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Restorative Practices

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What are restorative practices or restorative justice practices? What is restorative justice?

In short, restorative practices are a set of principles and tools for people to use in order to be restorative with one another. In other words, they help us be with one another rather than simply doing things to each other or for one another. They are rooted in the values of respect, responsibility and relationships. They help us to live into God’s story of the renewal of all things and give us the tools to restore or make right where harm and wrong has occurred.

We also, along with many other organizations that train others in restorative practices, acknowledge that using "restorative practices" is not new—we did not invent listening circles. This practice has been happening in many forms in indigenous communities all over the world since the dawn of time. We want to honor the tradition of the circle practice and apply this ancient wisdom to the experiences we are facing in the 21st century. 

Some key restorative questions are:
  What happened?
  Who has been affected?
  How have you been affected?
  What were you thinking at the time?
  What have you thought about since?
  What has been the hardest thing for you?
  What can you do to make it right?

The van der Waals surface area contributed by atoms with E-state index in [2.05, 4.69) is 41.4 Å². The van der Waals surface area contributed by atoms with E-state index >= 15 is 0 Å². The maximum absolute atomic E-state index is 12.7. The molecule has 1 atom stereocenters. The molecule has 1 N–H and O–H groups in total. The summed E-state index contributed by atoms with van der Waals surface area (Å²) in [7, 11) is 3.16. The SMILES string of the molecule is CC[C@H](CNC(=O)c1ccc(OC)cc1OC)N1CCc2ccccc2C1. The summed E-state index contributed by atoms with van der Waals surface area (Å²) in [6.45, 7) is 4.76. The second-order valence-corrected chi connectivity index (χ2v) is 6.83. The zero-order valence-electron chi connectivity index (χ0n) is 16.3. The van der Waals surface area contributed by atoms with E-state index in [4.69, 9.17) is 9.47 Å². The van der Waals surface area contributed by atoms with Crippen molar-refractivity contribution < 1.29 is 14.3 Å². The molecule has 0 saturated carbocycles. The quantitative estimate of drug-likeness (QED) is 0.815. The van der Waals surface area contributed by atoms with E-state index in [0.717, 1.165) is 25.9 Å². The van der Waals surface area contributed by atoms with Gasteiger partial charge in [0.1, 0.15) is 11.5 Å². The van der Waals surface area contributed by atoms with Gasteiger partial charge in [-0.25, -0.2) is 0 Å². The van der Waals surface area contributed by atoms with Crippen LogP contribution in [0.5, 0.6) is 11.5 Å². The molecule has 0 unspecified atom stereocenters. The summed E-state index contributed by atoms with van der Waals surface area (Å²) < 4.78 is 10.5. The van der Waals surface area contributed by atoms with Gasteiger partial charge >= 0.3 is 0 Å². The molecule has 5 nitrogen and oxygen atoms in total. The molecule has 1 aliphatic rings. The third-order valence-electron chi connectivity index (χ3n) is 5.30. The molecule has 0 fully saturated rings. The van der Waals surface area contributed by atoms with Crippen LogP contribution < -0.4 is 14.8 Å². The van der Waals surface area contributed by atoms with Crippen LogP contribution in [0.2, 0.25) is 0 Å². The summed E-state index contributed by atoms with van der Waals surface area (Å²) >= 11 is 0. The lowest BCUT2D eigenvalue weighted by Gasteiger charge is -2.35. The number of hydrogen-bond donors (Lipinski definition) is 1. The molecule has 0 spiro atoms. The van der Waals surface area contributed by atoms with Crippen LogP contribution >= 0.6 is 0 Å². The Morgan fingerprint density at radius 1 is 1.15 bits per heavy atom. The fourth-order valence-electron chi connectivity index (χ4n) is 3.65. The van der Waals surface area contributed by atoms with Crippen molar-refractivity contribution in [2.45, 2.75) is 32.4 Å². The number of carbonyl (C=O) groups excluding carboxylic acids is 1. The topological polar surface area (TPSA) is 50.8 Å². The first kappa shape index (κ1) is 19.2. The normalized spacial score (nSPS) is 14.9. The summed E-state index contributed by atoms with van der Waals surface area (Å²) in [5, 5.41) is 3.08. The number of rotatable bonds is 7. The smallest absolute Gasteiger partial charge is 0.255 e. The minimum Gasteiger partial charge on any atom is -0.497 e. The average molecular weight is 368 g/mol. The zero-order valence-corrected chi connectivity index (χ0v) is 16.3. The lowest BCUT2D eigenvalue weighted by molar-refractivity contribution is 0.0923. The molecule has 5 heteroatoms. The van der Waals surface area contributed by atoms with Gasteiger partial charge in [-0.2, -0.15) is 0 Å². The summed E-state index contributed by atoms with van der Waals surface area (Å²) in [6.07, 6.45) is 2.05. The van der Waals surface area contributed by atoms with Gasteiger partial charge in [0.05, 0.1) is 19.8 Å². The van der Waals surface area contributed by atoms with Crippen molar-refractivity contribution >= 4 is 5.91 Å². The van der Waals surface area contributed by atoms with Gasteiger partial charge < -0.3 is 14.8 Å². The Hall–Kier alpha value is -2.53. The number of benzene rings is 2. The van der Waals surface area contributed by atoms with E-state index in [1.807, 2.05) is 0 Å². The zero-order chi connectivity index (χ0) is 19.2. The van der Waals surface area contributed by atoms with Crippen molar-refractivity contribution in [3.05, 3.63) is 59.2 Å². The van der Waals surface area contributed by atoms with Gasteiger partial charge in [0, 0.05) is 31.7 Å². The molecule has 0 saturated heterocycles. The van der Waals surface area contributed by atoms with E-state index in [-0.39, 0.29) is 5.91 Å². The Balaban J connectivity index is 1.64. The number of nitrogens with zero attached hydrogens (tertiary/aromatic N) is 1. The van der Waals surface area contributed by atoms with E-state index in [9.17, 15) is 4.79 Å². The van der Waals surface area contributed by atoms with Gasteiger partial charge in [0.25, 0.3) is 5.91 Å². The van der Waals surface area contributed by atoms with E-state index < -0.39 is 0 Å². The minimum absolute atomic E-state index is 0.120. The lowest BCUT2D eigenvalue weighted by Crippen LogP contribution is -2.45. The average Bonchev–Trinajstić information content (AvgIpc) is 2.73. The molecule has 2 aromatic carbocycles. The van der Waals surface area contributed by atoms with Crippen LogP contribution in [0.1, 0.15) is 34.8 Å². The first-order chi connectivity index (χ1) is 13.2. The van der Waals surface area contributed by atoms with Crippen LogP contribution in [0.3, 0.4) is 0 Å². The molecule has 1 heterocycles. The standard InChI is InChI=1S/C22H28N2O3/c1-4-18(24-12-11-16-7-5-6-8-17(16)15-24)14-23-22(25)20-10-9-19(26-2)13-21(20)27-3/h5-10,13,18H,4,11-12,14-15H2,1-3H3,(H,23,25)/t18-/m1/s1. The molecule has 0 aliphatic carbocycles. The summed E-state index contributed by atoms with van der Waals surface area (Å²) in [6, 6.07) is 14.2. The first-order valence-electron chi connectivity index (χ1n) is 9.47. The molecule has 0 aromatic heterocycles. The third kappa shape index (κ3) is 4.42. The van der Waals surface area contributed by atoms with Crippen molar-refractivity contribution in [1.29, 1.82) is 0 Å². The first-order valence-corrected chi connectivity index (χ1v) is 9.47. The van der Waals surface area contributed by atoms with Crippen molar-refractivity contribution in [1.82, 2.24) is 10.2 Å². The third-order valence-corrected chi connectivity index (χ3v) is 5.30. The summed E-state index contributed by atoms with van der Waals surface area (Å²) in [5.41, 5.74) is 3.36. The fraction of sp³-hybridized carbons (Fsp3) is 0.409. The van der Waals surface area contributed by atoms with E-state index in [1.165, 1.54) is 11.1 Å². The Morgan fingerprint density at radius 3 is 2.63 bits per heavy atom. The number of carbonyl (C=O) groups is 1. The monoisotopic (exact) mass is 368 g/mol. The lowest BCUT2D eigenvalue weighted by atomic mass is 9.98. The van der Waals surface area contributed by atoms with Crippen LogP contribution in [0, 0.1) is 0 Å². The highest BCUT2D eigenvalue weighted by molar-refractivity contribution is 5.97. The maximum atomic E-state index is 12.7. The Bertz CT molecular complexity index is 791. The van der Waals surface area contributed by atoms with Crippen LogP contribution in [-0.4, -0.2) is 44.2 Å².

What do you need to move forward?
  What are you willing to do to move forward?

These questions can be used in a variety of contexts from using them in conversation, informally, to a more formal circle process using a talking piece being passed from one person to another, ending in an agreement between all of those involved in the circle. In the justice system there is a specific way to use these restorative questions to set up a conference between those who were victimized and those who caused harm, which give direct voice for a victim to speak into the justice system and share what they need to make things right.

What would it look like for our congregations to become more restorative in our life together—and be able to connect with the communities of which we are a part, in more restorative ways?

Safe Church offers the following tangible services and resources for congregations:

  1. In collaboration with pastor church resources and social justice, safe church offers coaching through the Restorative Congregations Cohorts.
  2. As a partner and licensee of FaithCARE (Shalem Mental Health Network) we provide the following trainings:
    1. a 3 hour listening circle facilitators training

    2. a 2-day training in the Restorative Framework and Circle Facilitation

    3. (offered in the future) an additional 2-day training for “conflict conferencing.” (The 2-day Framework/Circle Facilitation is a prerequisite for conflict conferencing.)

  3. Connecting congregations to restorative facilitators and consulting with regards to facilitating a restorative process amidst conflict.
  4. Supporting and catalyzing networks to further use restorative practices in congregations throughout the CRCNA.

If you are interested in any of the above for your congregation, please contact Sean Baker at [email protected].


An Overview of Restorative Practices in the CRC provides definitions, links to other organizations, and the history of restorative practices in the Christian Reformed Church.

Other resources related to restorative practices across the Christian Reformed Church: